Use this URL to cite or link to this record in EThOS:
Title: On the progression of Barrett's oesophagus to Barrett's adenocarcinoma
Author: Khan, Shabuddin
ISNI:       0000 0004 7652 6535
Awarding Body: Queen Mary University of London
Current Institution: Queen Mary, University of London
Date of Award: 2017
Availability of Full Text:
Access from EThOS:
Access from Institution:
Barrett's oesophagus (BO) is the major precursor of oesophageal adenocarcinoma (OA) and we do not understand the dynamics of the evolution of BO in order to identify patients at high risk of cancer. Studies have proposed that BO is a monoclonal lesion, however recent work has shown that there are multiple independent clones present. Project 1: Determines the evolution of polyclonal dysplasia through sequencing and mapping clones onto tissue sections. I show that several cases are polyclonal but in each case only one clone progresses to cancer, suggesting oesophageal cancers are monoclonal outgrows from polyclonal Barrett's dysplasia. Project 2: Aims to understand the clonal relationship between cells in glands displaying basal crypt dysplasia-like atypia (BCDA), as it is unclear whether those cells in the upper part of the gland arise from the same stem cell that generates the gland bases. Glands displaying BCDA show a common mutation between the dysplastic base and non-dysplastic surface suggesting a common cell of origin. Project 3: 50% of patients who undergo oesophagectomy for OA develop post-oesophagectomy Barrett's (neo- BO) within 3-5 years possibly due to a field effect, wherein pre-neoplastic cells remain post-resection in histologically normal areas of epithelium predisposing the patient to cancer recurrence. Here I show that no genetic link between the neo-BO and the cancer is present. Immunohistochemical analysis shows that neo- Barrett's glands are gastric in nature. Project 4: The stem cell dynamics and clonal expansion rates of BO are unknown. Here I employed diversity analysis of methylation patterns of CpG islands in the promoter regions of non-expressed genes as a molecular clock. My data suggests that 3-4 stem cells are found in each Barrett's gland. Methylation patterns within a gland were less diverse compared to adjacent and distant glands, suggesting BO is characterized by long periods of stasis followed by bursts of clonal expansions.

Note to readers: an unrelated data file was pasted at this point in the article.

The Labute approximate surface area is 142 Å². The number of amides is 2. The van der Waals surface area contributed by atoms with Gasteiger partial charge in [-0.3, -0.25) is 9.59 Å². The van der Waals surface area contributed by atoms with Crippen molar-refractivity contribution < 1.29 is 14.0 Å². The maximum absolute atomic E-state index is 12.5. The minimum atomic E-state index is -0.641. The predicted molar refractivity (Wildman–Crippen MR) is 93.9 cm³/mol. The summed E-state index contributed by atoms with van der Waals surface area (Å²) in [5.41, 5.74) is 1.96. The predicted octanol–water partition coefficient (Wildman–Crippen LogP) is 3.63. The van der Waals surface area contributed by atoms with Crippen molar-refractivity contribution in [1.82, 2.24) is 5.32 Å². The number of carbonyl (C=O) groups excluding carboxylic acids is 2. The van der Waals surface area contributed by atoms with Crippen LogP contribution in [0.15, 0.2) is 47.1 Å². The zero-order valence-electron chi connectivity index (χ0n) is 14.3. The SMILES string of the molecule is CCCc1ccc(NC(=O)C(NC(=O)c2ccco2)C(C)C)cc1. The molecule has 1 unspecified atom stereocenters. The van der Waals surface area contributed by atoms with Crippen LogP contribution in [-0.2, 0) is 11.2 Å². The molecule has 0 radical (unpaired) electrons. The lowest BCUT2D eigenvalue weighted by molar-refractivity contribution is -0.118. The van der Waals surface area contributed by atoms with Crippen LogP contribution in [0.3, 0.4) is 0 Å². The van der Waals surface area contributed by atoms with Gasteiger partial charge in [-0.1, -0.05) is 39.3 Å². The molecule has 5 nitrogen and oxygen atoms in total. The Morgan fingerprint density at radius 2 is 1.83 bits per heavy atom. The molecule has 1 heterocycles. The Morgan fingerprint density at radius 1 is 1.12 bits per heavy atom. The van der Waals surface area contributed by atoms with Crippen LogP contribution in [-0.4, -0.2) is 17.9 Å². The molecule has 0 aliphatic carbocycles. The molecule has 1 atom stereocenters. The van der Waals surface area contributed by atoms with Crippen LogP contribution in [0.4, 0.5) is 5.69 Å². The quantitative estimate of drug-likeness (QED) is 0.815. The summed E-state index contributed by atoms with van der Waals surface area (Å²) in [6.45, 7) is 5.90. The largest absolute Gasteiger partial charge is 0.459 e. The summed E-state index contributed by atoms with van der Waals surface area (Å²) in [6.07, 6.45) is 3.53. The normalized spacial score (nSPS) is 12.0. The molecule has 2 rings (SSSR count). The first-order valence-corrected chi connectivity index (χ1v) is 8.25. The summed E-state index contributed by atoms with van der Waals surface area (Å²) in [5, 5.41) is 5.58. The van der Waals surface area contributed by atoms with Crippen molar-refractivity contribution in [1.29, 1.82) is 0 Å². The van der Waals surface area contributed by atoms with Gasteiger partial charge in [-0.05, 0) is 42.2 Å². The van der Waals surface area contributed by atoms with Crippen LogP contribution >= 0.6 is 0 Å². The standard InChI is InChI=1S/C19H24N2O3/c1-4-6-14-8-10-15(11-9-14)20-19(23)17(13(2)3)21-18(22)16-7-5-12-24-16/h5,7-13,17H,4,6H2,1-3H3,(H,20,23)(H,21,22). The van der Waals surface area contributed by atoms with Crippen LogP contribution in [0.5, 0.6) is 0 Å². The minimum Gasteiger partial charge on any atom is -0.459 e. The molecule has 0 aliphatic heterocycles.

Supervisor: Not available Sponsor: Barts and the London Charity
Qualification Name: Thesis (M.D.) Qualification Level: Doctoral
EThOS ID:  DOI: Not available
Keywords: Tumour Biology ; Barrett's oesophagus ; oesophageal adenocarcinoma